Education

Iowa State announces sexual misconduct training for campus

Students can take the online training starting Monday

“We must confront the fact that sexual assault, harassment and other misconduct occur across the country and right here on our campus,” Iowa State University President Wendy Wintersteen said in a statement. Photographed Nov. 16, 2017, on the Ames campus. (Cliff Jette/The Gazette)
“We must confront the fact that sexual assault, harassment and other misconduct occur across the country and right here on our campus,” Iowa State University President Wendy Wintersteen said in a statement. Photographed Nov. 16, 2017, on the Ames campus. (Cliff Jette/The Gazette)

AMES — Iowa State University President Wendy Wintersteen last week announced in a message to the university community the upcoming launch of new training on sexual misconduct and Title IX discrimination prevention.

In a news release Thursday, Wintersteen said that as part of “campuswide efforts to end sexual misconduct and Title IX discrimination at Iowa State,” the university is preparing to release required training for students, faculty and staff. Online training for students will be available starting Monday and will cover sexual assault, harassment, and discrimination prevention. Title IX training for faculty and staff will be available online beginning March 1.

More information about the training is scheduled to be released later.

Wintersteen, citing recent events of sexual abuse at Michigan State University and the rise of the #MeToo and Time’s Up campaigns, said she wants to address sexual misconduct on the Ames campus. She highlighted the importance of taking all allegations of sexual assault seriously.

“The first step in eradicating a problem is to acknowledge it exists,” Wintersteen said in the statement. “We must confront the fact that sexual assault, harassment and other misconduct occur across the country and right here on our campus.

“We must start by believing, respond swiftly, and conduct a thorough investigation. Survivors of sexual misconduct and anyone involved in a traumatic experience deserve to be treated with the utmost respect, care and compassion, regardless of whether there is evidence to hold someone accountable under the law or university policy. We must acknowledge the impact these traumatic events have on members of our community. The only person responsible for sexual misconduct is the perpetrator.”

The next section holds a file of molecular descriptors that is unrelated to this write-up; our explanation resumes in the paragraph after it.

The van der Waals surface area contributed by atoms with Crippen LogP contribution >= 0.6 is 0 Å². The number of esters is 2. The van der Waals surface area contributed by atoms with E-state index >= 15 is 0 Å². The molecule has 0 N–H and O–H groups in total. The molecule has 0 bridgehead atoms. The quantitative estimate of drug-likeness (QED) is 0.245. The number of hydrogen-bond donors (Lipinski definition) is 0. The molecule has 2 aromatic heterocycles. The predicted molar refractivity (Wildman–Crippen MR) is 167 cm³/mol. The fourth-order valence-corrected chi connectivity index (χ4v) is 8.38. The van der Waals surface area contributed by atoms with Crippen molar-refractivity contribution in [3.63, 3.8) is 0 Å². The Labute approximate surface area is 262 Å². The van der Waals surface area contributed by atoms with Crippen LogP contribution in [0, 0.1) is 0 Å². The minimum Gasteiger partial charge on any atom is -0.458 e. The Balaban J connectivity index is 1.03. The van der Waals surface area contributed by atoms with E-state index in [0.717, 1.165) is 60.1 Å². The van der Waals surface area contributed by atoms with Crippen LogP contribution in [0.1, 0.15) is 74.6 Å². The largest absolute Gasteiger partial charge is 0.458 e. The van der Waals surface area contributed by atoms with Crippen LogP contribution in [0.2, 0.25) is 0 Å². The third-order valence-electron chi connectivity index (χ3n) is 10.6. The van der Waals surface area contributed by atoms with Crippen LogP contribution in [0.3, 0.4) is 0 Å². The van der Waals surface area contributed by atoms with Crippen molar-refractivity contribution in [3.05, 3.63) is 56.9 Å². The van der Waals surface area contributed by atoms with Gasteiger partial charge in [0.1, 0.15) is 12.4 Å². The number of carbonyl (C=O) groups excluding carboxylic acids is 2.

The message included information about the university’s campus and community resources for victims, including ISU Student Counseling Services and the Margaret Sloss Women’s Center.

It also noted that all ISU administrators, faculty and staff are responsible for immediately reporting known or rumored sexual misconduct to the university’s Title IX coordinator.

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Wintersteen was hired last October to replace former ISU President Steven Leath, who is now president of Auburn University in Alabama. She is the institution’s first female president.

“As your new president, my top priority is to ensure our campus is a place where everyone feels safe, welcome, included, and empowered to reach their full potential and thrive,” Wintersteen said. “Together, we must commit to a culture of zero tolerance for sexual misconduct and discrimination, and I expect 100 percent completion for our new training.”

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